Evan Coyne Maloney

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You might not know it, what with "Fahrenheit 9/11" being released a few weeks before the 2004 election, "W" being released a few weeks before this election, and a whole slew of anti-Iraq War films over the last five years, but Hollywood all of a sudden does not want to appear partisan:

[Warner Brothers] has temporarily blocked the release of the DVD version of the 1987 film Hanoi Hilton, which will feature an interview with John McCain, the Republican presidential candidate, about his imprisonment in Hoa Lo prison during the war.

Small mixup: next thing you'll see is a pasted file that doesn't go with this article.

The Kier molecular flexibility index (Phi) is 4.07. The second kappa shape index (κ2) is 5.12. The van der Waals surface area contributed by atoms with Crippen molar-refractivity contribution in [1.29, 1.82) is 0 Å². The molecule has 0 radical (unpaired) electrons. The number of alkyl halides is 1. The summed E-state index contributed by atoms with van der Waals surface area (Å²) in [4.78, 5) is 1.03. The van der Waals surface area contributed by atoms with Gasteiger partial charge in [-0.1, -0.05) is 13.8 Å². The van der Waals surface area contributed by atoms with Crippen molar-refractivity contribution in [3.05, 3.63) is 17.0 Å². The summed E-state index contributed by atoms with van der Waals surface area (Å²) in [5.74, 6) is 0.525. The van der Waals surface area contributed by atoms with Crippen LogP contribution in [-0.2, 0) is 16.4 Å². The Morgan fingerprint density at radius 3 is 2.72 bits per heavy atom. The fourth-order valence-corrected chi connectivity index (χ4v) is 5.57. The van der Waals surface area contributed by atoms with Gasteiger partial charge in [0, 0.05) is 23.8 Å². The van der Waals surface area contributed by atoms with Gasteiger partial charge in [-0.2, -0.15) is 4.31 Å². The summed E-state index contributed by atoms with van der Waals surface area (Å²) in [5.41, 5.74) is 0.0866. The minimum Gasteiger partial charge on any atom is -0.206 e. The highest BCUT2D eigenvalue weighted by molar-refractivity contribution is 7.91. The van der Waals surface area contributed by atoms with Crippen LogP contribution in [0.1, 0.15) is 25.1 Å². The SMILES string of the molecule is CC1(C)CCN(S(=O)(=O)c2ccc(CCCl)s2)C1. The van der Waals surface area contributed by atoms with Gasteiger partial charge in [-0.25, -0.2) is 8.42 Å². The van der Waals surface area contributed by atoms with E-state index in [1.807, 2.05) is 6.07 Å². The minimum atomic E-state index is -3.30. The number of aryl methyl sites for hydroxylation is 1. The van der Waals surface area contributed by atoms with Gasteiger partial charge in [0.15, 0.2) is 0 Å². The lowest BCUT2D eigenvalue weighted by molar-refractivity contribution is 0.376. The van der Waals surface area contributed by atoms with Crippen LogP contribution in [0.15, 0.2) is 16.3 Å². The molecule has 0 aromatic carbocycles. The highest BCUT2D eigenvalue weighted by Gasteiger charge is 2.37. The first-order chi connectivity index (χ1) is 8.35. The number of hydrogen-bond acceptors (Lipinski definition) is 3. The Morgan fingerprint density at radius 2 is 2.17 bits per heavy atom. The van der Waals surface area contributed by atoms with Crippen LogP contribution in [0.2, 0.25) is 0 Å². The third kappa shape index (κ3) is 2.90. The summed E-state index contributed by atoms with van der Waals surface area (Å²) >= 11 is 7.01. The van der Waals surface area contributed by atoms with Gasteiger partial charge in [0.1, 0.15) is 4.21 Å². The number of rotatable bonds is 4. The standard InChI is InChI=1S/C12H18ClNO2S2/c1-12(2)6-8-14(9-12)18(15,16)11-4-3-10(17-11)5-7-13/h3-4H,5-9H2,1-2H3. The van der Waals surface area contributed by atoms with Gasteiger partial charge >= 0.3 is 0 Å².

The film, which gave a favourable portrayal of US prisoners, will now be released on November 11 - a week after the election.

A few years back, I interviewed Michael Moore and asked him if Fahrenheit 9/11 should be considered a political advertisement, and if so, whether campaign finance laws should apply. Moore admitted the film contained his opinions, but that his film should be treated like an op-ed in the paper.

During the 2004 election, neither ads for the Bush-bashing Fahrenheit 9/11, nor the film itself were regulated under campaign finance laws.

But now that there’s a new film about Hillary Clinton, all of a sudden, campaign finance laws do apply to political perspective films: